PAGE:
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Pronounced /ˌæpɒpˈtəʊsɪs/Help with pronunciation

The process by which cells naturally self-destruct in the body, also known as programmed cell death. An understanding of the mechanisms by which cells are instructed to remain alive or die has profound implications for finding cures for cancerous conditions and auto-immune diseases. Recently researchers have found the genes which cause cell death in some simple organisms and New Scientist has reported on research which shows how the drug cisplatin cures testicular cancer by blocking repair mechanisms that prevent apoptosis. It is also becoming clear that the lifetime of a cell is linked to the presence of lengths of genetic material called telomeres, a short section of which is lost each time a cell divides. Apoptosis is formed from the Greek prefix apo-, “off, from, away; at an extreme”, which turns up in words like apocalypse and apogee; this is linked to the Greek ptosis, “a falling in or upon (something)” which appears as a word by itself in medical language for a prolapse and in a few other rather rare compounds, including Samuel Becket’s panpygoptosis for Duck’s disease.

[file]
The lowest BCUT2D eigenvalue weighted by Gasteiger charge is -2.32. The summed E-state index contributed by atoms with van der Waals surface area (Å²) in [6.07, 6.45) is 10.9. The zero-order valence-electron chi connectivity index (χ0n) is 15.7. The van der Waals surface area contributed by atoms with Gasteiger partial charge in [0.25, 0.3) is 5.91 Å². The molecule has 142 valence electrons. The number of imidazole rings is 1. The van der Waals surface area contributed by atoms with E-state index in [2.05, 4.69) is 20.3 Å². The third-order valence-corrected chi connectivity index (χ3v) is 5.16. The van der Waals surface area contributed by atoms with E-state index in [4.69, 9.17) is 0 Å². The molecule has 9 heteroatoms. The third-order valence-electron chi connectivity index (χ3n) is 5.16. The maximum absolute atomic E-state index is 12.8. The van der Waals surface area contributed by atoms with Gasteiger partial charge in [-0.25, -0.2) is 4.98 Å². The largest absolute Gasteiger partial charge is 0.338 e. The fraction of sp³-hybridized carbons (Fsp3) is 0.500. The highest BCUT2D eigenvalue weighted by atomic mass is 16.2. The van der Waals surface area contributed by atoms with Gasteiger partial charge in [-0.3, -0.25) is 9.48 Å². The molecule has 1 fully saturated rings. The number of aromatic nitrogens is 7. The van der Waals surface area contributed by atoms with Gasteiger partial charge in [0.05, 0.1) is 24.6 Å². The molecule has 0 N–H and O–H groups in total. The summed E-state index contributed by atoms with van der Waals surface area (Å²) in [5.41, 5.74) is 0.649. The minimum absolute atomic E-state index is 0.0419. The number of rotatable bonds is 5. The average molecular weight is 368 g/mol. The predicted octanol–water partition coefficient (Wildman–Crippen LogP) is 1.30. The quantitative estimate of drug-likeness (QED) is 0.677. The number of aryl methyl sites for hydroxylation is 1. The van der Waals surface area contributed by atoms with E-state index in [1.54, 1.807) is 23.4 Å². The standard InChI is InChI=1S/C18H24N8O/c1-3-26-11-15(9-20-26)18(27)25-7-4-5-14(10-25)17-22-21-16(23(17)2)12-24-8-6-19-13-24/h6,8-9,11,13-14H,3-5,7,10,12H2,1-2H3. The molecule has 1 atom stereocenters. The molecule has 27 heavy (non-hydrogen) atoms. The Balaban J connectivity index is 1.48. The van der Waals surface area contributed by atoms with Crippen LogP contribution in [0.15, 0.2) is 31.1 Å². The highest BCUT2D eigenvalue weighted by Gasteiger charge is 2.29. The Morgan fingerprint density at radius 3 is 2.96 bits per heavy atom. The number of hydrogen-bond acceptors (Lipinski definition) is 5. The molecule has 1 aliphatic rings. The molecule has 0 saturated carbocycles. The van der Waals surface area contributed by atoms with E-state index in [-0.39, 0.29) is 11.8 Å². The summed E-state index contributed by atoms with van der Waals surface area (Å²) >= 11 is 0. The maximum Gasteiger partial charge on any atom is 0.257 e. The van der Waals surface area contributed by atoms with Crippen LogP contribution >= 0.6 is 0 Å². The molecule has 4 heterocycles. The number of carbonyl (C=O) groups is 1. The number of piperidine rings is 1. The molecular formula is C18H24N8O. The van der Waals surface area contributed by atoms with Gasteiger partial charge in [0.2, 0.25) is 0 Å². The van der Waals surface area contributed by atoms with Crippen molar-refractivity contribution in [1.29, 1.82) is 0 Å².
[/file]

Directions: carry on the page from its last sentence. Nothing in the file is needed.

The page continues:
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Copyright © Michael Quinion, 1996–. All rights reserved.

Page created 24 Aug 1996; Last updated 11 Feb 1998